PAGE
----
Cold winter? Hot spring!
Great hot springs resorts are, depending on the weather, only a couple of hours away
On Dec.6, at about 11 a.m., my fiancée, Sara, and I, without checking the weather first, left our house for a Sunday drive to Sierra Hot Springs. We decided to take the “back way,” up 395 to Hallelujah Junction and then over Beckwourth Pass to Sierra Valley. The math here is a little like one times one: Sierra Hot Springs is in Sierraville in Sierra Valley in the Sierra Nevada Mountains in Sierra County, Calif. It’s an easy name to remember.
It was a brisk but clear day in downtown Reno, but as we drove through Golden Valley, Lemmon Valley and Stead, rising in elevation and latitude, we encountered increasing flurries of snow.
“Great!” I said excitedly, ever the foolhardy, happy-go-lucky adventurer. “We’ll be able to sit in the outdoor pool while it’s snowing! I love that!”
Sara, who was actually driving, came back with, “I don’t think today’s really the best day to be doing this. We don’t have four-wheel drive or chains or snow tires.”
She’s one of those voice-of-reason, party-pooper types.
“Do you want me to drive?” I asked, like this would fix all our problems. “Don’t worry so much.”
“You should be worried, too, mister.”
By the time we reached Hallelujah Junction, it was near whiteout condition. We stopped to get gas. I asked the attendant, “Do you know if they’re requiring chains or snow tires over the pass?”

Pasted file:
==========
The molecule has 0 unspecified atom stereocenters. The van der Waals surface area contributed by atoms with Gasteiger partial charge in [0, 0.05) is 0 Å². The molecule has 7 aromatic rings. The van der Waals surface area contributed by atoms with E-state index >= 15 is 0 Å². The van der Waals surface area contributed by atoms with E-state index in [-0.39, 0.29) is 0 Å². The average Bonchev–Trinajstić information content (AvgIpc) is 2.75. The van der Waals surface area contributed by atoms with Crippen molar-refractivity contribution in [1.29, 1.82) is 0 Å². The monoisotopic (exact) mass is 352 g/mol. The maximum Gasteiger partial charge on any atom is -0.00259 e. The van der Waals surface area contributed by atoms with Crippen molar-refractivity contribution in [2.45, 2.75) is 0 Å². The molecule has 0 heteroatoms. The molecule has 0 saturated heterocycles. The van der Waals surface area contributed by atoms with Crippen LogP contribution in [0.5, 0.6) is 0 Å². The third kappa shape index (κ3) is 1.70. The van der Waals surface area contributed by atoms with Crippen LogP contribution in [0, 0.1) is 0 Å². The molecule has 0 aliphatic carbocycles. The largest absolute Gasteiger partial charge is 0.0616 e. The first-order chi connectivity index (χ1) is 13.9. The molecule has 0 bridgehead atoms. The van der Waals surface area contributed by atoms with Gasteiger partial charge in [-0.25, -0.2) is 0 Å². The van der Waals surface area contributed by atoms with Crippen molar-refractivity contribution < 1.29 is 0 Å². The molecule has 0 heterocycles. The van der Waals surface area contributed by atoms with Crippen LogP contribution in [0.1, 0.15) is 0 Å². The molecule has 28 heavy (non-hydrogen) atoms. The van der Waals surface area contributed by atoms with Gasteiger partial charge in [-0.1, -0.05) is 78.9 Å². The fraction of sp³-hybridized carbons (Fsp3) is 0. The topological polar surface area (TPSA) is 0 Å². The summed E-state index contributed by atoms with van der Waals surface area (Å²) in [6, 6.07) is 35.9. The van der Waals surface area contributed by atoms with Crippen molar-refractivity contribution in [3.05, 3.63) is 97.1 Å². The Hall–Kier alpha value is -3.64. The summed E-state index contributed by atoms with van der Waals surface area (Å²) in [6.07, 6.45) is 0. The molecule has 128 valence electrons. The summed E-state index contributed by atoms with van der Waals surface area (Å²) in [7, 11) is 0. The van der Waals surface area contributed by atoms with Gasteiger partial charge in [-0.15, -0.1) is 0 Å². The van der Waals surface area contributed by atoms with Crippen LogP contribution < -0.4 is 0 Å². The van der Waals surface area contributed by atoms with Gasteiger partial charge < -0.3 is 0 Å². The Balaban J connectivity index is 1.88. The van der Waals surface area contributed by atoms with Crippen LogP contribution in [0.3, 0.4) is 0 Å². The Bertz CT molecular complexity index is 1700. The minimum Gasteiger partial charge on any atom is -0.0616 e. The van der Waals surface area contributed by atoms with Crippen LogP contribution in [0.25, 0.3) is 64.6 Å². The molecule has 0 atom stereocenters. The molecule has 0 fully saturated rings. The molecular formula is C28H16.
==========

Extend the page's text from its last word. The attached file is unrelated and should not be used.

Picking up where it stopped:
He gave me a look that said if I had to ask I probably shouldn’t be driving without them. “I don’t know if they’re required yet,” he said. He looked out the window. “But it’s coming down pretty hard.”
I heard some snickers from the fancy-pants, offroad-vehicle drivers behind me in line.
I went back to the car. Sara insisted that I drive. Then, before we even got out of the parking lot, the car started fishtailing, and we almost took out a stop sign.
We decided that any possible relaxation to be gained from a visit to the hot springs would be negated by the nerve-wracking terror of driving there.
Luckily for you, dear readers, I’ve been there before. It’s a quaint place, a resort with a palatable, but, depending on your tolerance for such things, not obnoxious, hippie vibe. There’s a lodge where they serve vegetarian meals, and you can stay overnight ($38.50-$110). It’s a non-profit organization, offering massages and yoga classes and saunas and all that kind of health resort stuff, and clothing is optional.
But the real attraction is the water. Sierra Hot Springs has a large, warm outdoor pool and, next to it, enclosed in a geodesic dome, a hot pool where, with a little bone-soaking, all the troubles in the world quickly vanish.
The eastern slope of the Sierra Nevada is a literal hotbed of geothermal activity, with naturally occurring springs of hot groundwater spouting up all along the Nevada-California border. These springs range from dirty, sulphuric holes full of dead animals to the elaborate, carefully maintained, tranquil pools at resorts like Sierra Hot Springs (pictured). There’s also Walley’s Hot Springs in Genoa and Carson Hot Springs in Carson City, among others. George Williams III has a series of books about local springs that’s invaluable to folks interested in discovering off-the-beaten-path hot springs.
Though pizza and beer might be the most popular indulgences after a day spent enjoying a favorite winter sport, a trip to the hot springs might actually be more restorative. But learn from my mistake and be sure to research the traveling conditions before heading out.